[This message has been edited by kgbenson (edited August 03, 2004).]
When you are measuring water, a fluid ounce and a "standard" ounce are exactly the same. But honey ain't water. (Thank God)
@ 62 deg F. The density of water changes with temperature.
Water has it's greatest density at 39 deg F and the wieght of an fluid oz. will go down from this point as you get colder or warmer.
Greetings . . .
1 gallon of honey weighs 11 lbs., 13.2 ounces (at 68F).
8 fl oz (1/2 pint) = weighs .739 lb or almost 3/4 lb.
12 fl oz = weighs ONE POUND.
16 fl oz (1 pint) = weighs 1 lb, 7.7 oz or about 1-1/2 lbs.
Yes indeed density does change with temperature.
I'm tempted to say it would all be so much easier if we just went metric, but even then one liter only equals one kilogram if you are dealing with pure water at 20 degrees C. Honey would appear to be "off".
On the other hand I would prefer to go with metric measure no matter what. At least then people in the rest of the world would stop laughing at us.
I understand the conversions. THanks.
I am looking at a jar of Gunter's honey that I bought from the food lion.
It says 16 oz (1lb) NOT 1lb, 7oz..
I'm still confused.
Yeah, it's a horrible mess isn't it.
16 ounces is ALWAYS one pound.
16 FLUID OUNCES varies in weight depending on the density of what you are measuring.
You can imagine how a company that packages a lot of different products, each having a different density, struggles with their labeling.
We probably better not even mention that there are only 12 ounces in a troy pound.
do this test...
if you have a small postal scale weigh one cup of water - you'll get 8oz right
now weigh 1 cup of honey - you'll get 12oz
its the quantity amount that really differs not the weight
16oz of honey is still 1lb but its NOT 2 cups - like water
people mistake 8oz of honey to be 1 cup instead of equalling 12oz because they've always been taught that 8oz equals 1 cup
[This message has been edited by Dee (edited August 05, 2004).]
Don't forget, a volume of honey will also weigh in differently according to its moisture content......16% will weigh more than 18%.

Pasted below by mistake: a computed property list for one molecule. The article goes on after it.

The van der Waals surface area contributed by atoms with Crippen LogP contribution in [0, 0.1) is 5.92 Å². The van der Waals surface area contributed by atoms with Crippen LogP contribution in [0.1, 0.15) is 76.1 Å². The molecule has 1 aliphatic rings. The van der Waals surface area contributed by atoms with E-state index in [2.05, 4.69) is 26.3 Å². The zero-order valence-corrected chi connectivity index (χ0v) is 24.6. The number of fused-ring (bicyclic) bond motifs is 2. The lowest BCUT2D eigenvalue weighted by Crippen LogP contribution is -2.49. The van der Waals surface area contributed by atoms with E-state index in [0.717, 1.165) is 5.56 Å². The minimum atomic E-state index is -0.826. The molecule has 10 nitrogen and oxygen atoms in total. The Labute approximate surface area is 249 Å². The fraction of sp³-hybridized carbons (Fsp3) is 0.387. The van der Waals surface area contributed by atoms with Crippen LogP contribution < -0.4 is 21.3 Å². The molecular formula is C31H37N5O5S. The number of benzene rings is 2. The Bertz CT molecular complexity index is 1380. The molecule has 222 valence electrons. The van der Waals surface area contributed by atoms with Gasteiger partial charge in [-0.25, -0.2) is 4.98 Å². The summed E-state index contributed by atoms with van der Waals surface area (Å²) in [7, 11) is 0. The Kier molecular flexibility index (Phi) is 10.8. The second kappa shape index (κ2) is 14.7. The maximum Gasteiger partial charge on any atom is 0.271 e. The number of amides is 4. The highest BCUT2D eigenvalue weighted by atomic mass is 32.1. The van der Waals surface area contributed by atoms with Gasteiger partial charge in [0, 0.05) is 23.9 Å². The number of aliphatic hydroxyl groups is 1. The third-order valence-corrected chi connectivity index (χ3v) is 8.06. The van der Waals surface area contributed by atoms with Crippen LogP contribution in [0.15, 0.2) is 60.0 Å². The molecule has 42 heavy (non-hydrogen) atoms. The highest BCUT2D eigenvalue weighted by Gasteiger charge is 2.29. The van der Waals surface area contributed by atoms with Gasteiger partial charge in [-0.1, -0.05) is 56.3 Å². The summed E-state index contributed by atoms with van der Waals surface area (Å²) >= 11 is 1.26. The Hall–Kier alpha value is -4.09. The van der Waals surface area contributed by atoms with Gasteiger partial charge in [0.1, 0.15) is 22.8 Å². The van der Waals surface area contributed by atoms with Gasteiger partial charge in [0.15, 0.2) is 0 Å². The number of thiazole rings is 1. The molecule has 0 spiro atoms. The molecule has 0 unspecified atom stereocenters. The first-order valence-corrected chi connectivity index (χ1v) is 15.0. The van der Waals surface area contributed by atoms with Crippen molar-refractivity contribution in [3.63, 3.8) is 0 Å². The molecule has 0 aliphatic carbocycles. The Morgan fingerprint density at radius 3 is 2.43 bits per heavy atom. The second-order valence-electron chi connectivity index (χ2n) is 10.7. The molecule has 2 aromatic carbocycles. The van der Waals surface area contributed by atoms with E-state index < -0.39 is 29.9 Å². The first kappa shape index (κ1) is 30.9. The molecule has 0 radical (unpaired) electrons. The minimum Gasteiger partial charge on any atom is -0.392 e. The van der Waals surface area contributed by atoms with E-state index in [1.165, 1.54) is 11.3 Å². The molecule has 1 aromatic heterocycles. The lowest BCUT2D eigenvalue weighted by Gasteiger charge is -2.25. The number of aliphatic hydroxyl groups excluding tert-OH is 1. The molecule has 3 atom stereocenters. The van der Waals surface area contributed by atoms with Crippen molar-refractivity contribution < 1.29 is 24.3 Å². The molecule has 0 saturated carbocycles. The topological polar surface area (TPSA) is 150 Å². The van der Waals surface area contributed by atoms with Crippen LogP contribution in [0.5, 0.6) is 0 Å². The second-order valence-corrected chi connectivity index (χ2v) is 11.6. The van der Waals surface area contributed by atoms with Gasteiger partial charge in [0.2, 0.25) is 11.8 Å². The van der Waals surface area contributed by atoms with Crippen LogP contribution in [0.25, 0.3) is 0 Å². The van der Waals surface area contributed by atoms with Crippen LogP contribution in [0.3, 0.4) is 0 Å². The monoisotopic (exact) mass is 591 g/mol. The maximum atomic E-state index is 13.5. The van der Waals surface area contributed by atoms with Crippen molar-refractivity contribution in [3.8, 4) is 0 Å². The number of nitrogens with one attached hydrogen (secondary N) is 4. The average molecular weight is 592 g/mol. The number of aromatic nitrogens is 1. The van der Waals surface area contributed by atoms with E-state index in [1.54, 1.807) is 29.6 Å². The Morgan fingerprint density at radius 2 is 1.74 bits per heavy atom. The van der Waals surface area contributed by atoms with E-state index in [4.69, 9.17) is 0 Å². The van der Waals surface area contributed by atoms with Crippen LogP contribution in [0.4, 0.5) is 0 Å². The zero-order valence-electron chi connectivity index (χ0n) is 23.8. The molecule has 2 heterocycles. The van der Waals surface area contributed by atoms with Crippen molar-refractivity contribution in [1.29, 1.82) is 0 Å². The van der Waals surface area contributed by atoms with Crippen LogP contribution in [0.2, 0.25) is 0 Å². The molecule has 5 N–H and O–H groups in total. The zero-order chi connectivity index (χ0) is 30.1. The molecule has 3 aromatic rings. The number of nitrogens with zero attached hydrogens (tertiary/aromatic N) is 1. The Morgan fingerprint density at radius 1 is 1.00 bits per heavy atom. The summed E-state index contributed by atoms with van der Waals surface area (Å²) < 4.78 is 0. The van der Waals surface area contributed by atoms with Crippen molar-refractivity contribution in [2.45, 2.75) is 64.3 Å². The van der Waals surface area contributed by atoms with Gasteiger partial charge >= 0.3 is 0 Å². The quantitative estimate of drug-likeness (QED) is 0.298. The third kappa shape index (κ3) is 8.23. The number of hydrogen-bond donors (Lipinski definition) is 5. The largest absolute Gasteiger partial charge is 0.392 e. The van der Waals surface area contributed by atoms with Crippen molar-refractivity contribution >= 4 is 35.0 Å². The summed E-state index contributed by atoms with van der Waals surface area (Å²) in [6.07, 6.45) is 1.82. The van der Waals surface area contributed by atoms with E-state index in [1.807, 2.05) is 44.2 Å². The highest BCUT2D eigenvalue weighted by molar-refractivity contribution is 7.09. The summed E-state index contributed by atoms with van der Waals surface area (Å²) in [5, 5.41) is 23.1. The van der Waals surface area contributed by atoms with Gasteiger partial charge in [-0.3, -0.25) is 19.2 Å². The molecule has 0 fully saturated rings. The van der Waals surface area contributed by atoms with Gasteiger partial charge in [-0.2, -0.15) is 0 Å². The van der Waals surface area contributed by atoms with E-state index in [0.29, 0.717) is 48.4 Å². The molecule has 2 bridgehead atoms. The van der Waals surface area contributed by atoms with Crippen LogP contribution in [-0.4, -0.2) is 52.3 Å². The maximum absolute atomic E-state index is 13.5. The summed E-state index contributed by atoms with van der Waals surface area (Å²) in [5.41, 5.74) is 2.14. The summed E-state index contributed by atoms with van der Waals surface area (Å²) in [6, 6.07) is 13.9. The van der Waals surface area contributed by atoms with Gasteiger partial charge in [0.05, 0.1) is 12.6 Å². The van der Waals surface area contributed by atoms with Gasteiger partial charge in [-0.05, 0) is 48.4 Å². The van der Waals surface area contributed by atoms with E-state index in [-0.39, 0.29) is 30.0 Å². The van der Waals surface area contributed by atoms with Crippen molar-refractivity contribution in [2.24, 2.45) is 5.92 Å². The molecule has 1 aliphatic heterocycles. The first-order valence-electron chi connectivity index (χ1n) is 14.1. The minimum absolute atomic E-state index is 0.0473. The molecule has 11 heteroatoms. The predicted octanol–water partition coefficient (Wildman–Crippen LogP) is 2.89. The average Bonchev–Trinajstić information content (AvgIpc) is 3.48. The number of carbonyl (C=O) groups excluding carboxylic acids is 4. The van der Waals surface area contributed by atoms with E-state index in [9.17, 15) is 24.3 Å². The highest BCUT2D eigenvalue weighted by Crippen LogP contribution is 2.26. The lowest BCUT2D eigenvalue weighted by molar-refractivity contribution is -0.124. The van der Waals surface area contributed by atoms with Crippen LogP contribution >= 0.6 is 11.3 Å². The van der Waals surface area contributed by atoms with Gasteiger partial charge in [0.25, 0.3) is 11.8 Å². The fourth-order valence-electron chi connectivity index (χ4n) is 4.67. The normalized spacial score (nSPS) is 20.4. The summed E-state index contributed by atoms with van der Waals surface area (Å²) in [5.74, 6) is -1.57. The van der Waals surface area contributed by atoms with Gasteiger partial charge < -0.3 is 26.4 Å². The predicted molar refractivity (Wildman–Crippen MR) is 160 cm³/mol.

I dont bother with all the conversion stuff.
I put the jar on the scale, zero it, and pour. If there is an 1/8th or a 1/4 of an inch to the top...it matters not.
A pound is a pound is a pound.
Does a 12 oz bear weigh one pound? Or is the 12 oz bear 3/4 of a pound?
a 12oz bear is still only 12oz but it is also only 1 cup (compared to water: 1 cup = 8oz)
Yall are on the right track with trying to explain this problem. Food is sold by weight not volume. Sodas and other drinks are sold by fluid oz not weight oz. But honey is sold by weight oz not fluid oz. Unless you want to weigh each bottle/jar you have the right to sell it by volume. A local beekeeper got in trouble with the weigh and measurement people because he was selling his honey with a weight printed on the label and he just filled them to a line. He was over weight so the he got off real easy and had to mark thru the weight on each jar(he uses different sizes of canning jars). They told him just sell it by the jar. I had a simular issue with produce at the farmers market. I had a nice electronic scale which when they tested it was right but fined me $25 for it not being calibrated for sale use. So I sell produce by the box and you get what you get. I do weigh the boxes before pulling them off the truck to keep them all real close to the same weight. So when I start bottling honey I will be selling it by the bottle/jar and not by weight. A 12 fluid oz bottle hold about 16 oz of weight in honey.
are you sure that honey can be legally labeled without a declared weight? Labeling standards posted on the National Honey Board site seem to indicate otherwise. So far I have avoided the problem by not producing any excess honey. http://www.nhb.org/howto/labeling.html
>are you sure that honey can be legally labeled without a declared weight?
Some states you can't. I think it depends on the state law.